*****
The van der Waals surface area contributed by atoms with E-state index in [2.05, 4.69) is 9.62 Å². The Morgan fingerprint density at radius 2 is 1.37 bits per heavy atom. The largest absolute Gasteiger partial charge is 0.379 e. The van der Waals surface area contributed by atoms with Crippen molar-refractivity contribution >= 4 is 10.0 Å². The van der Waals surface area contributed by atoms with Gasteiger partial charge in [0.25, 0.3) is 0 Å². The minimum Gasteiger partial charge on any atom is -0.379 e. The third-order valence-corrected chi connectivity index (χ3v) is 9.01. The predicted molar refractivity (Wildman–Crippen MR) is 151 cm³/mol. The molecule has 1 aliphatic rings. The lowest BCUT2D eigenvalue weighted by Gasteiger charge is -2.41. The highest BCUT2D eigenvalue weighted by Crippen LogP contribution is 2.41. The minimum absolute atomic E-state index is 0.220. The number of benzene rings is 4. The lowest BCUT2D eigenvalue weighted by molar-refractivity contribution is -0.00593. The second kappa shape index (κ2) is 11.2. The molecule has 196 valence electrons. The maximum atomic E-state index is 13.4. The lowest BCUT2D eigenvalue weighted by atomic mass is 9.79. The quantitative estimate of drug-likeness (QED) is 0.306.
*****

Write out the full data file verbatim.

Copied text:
The van der Waals surface area contributed by atoms with E-state index in [2.05, 4.69) is 9.62 Å². The Morgan fingerprint density at radius 2 is 1.37 bits per heavy atom. The largest absolute Gasteiger partial charge is 0.379 e. The van der Waals surface area contributed by atoms with Crippen molar-refractivity contribution >= 4 is 10.0 Å². The van der Waals surface area contributed by atoms with Gasteiger partial charge in [0.25, 0.3) is 0 Å². The minimum Gasteiger partial charge on any atom is -0.379 e. The third-order valence-corrected chi connectivity index (χ3v) is 9.01. The predicted molar refractivity (Wildman–Crippen MR) is 151 cm³/mol. The molecule has 1 aliphatic rings. The lowest BCUT2D eigenvalue weighted by Gasteiger charge is -2.41. The highest BCUT2D eigenvalue weighted by Crippen LogP contribution is 2.41. The minimum absolute atomic E-state index is 0.220. The number of benzene rings is 4. The lowest BCUT2D eigenvalue weighted by molar-refractivity contribution is -0.00593. The second kappa shape index (κ2) is 11.2. The molecule has 196 valence electrons. The maximum atomic E-state index is 13.4. The lowest BCUT2D eigenvalue weighted by atomic mass is 9.79. The quantitative estimate of drug-likeness (QED) is 0.306.